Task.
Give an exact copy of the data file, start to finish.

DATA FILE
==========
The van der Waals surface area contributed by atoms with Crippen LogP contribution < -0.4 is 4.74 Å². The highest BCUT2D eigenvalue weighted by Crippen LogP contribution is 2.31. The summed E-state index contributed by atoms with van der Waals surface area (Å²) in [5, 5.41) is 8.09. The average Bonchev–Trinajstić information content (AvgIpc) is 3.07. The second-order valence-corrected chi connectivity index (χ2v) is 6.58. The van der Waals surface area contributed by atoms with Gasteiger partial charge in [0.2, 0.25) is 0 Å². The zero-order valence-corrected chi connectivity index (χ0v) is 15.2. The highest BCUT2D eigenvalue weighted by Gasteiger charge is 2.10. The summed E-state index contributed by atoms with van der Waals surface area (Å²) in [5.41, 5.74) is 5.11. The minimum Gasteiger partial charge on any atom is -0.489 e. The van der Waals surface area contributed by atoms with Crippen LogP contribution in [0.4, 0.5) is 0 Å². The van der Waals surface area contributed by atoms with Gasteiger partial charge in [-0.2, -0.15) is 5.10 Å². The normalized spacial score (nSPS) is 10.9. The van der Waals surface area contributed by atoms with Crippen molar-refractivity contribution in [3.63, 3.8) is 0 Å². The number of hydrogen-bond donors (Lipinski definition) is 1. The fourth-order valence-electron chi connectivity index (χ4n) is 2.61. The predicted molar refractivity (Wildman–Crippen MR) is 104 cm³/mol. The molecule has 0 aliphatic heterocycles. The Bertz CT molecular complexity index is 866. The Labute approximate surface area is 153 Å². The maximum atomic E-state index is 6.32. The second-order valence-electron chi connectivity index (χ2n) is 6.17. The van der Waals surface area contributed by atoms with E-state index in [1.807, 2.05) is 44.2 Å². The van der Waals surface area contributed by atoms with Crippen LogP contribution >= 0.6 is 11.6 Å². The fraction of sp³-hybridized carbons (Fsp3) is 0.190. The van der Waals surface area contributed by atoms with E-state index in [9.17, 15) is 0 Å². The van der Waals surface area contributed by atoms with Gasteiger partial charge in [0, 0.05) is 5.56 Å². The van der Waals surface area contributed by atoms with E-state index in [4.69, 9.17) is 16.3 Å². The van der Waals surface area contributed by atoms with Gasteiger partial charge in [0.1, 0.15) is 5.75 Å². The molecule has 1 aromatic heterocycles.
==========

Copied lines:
The van der Waals surface area contributed by atoms with Crippen LogP contribution < -0.4 is 4.74 Å². The highest BCUT2D eigenvalue weighted by Crippen LogP contribution is 2.31. The summed E-state index contributed by atoms with van der Waals surface area (Å²) in [5, 5.41) is 8.09. The average Bonchev–Trinajstić information content (AvgIpc) is 3.07. The second-order valence-corrected chi connectivity index (χ2v) is 6.58. The van der Waals surface area contributed by atoms with Gasteiger partial charge in [0.2, 0.25) is 0 Å². The zero-order valence-corrected chi connectivity index (χ0v) is 15.2. The highest BCUT2D eigenvalue weighted by Gasteiger charge is 2.10. The summed E-state index contributed by atoms with van der Waals surface area (Å²) in [5.41, 5.74) is 5.11. The minimum Gasteiger partial charge on any atom is -0.489 e. The van der Waals surface area contributed by atoms with Crippen LogP contribution in [0.4, 0.5) is 0 Å². The van der Waals surface area contributed by atoms with Gasteiger partial charge in [-0.2, -0.15) is 5.10 Å². The normalized spacial score (nSPS) is 10.9. The van der Waals surface area contributed by atoms with Crippen molar-refractivity contribution in [3.63, 3.8) is 0 Å². The number of hydrogen-bond donors (Lipinski definition) is 1. The fourth-order valence-electron chi connectivity index (χ4n) is 2.61. The predicted molar refractivity (Wildman–Crippen MR) is 104 cm³/mol. The molecule has 0 aliphatic heterocycles. The Bertz CT molecular complexity index is 866. The Labute approximate surface area is 153 Å². The maximum atomic E-state index is 6.32. The second-order valence-electron chi connectivity index (χ2n) is 6.17. The van der Waals surface area contributed by atoms with E-state index in [1.807, 2.05) is 44.2 Å². The van der Waals surface area contributed by atoms with Crippen LogP contribution >= 0.6 is 11.6 Å². The fraction of sp³-hybridized carbons (Fsp3) is 0.190. The van der Waals surface area contributed by atoms with E-state index in [9.17, 15) is 0 Å². The van der Waals surface area contributed by atoms with Gasteiger partial charge in [0, 0.05) is 5.56 Å². The van der Waals surface area contributed by atoms with E-state index in [4.69, 9.17) is 16.3 Å². The van der Waals surface area contributed by atoms with Gasteiger partial charge in [0.1, 0.15) is 5.75 Å². The molecule has 1 aromatic heterocycles.